Sex offenders may have to stay 300 feet away from a preschool, but they can have two feet in a UCF classroom.

Currently, there are four sex offenders enrolled at UCF, one of whom attends classes on the main campus, according to the Florida Department of Law Enforcement website.

In comparison, the University of Florida has no known sex offenders on its staff or as part of its student population; Florida State University has two sex offenders who attend classes on its main campus; and University of South Florida has six sex offenders who attend classes on its main campus.

"UCF's review of applicants who self-disclose a criminal history has become more stringent across the board since these students were admitted," Courtney Gilmartin, public information officer for the UCF Police Department, said in an email.

Prospective students must disclose any criminal history when they apply for admission to UCF. Applicants who self-disclose a criminal history — anything from a DUI to a sex crime — are evaluated by the Office of Student Conduct on a case-by-case basis.

"When reviewing applicants who self-disclose that they are sex offenders, Student Conduct looks at several things. First is that the applicant is no longer on probation; some time must have elapsed. We consider whether stipulations of probation were met, steps taken to rectify their actions, etc." Gilmartin said.

UCF places sex offenders on academic probation for the duration of their time at the university, bars them from living in on-campus housing and alerts UCF Police of their presence.

"All sex-offenders are not the same," said Kenneth Adams, a professor of criminal justice. "That category, even though it is more specific than felony, actually covers a wide variety of behaviors, and you also have the time dimension in terms of when was this offense committed. It could be perhaps 20 years ago that something happened and ever since then, the person has had a clean record."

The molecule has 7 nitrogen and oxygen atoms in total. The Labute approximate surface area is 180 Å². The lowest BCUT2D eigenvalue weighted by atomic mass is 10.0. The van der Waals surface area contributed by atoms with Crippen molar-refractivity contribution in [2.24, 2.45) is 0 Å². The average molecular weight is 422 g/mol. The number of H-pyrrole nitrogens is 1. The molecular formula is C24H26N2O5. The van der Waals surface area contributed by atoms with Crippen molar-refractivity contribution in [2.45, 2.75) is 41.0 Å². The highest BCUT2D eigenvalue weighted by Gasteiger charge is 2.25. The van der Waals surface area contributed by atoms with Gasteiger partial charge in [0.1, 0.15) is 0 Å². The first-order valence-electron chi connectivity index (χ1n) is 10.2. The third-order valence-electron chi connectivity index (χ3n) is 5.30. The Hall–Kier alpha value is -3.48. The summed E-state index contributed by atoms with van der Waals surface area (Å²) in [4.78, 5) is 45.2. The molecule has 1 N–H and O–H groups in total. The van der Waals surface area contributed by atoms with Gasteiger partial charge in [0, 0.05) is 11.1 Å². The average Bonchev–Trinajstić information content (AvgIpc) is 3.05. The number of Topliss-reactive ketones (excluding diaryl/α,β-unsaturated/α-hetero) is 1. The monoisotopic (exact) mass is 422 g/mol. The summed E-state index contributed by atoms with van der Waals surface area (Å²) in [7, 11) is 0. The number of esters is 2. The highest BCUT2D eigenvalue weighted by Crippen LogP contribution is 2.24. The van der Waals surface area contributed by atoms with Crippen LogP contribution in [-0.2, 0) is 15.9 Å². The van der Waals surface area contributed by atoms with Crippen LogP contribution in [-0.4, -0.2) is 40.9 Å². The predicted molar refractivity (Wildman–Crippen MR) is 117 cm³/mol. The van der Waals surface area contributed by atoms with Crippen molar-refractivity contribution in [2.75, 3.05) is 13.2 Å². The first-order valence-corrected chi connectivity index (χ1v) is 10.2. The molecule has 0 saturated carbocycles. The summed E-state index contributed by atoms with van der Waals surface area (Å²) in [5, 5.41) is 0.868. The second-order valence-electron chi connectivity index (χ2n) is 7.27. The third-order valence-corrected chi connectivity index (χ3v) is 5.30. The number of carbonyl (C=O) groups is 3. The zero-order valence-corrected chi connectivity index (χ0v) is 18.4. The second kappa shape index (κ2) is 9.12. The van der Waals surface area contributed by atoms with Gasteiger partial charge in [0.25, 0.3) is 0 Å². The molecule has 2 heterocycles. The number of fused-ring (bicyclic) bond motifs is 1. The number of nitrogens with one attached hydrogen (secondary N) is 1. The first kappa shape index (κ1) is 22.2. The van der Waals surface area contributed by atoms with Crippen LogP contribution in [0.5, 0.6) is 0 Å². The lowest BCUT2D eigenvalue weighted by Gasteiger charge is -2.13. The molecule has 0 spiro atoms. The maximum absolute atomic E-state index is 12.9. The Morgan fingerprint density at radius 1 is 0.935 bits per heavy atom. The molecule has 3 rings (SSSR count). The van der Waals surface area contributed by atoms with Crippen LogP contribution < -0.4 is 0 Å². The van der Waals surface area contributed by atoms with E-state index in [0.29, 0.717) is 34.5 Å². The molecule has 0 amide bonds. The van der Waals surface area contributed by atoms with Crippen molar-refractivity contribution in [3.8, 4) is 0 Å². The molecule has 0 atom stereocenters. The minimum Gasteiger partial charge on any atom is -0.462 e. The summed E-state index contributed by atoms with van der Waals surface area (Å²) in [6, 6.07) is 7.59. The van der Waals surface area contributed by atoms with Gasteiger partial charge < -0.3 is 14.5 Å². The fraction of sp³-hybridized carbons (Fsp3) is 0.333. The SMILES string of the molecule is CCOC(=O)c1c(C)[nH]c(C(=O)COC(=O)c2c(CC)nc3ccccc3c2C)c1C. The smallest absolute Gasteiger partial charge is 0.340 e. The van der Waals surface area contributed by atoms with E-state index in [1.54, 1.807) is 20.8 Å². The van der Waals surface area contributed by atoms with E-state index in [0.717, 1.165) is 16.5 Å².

On the FDLE's website, there's a list of 22 criteria that define a sex offender, including crimes that range from kidnapping a minor when the defendant is not the victim's parent or guardian to human trafficking. If a person meets the criteria, he or she must register as a sex offender.

"If you're a felon, you're denied a number of civil rights. One is voting, you're not allowed to vote. One is certain occupations, you can't be a barber, for example; you can't be bonded as a courier," Adams said. "Currently, there is no civil liability in terms of you cannot go to a state university, and I personally think that that's appropriate. I don't see that we would want to bar everyone, for all time, from the university so you're down to a case-by-case basis."

One argument against having sex offenders on campus is that UCF is home to the Creative School for Children, a preschool that caters to infants through children 6 years in age.

"Our main goal is to just keep the children here safe, and obviously the university allows [sex offenders] to take classes here so we're going to be OK with that also," said Kim Campese, associate director of the Creative School for Children.

There is a wall of pictures at the school's front desk of registered sex offenders in the area so that school officials can keep tabs on them.

"I believe that [UCF has] all the students' best interest at heart, so I believe that if they thought that there was anyone that posed a safety risk to anybody on our campus, be it another student or staff members, they wouldn't have them be here," Campese said. "With all the new policies coming out, to me it seems that the university is taking very seriously the safety of our students and staff."


Alex Wexelman is a Senior Staff Writer for the Central Florida Future. Email him at

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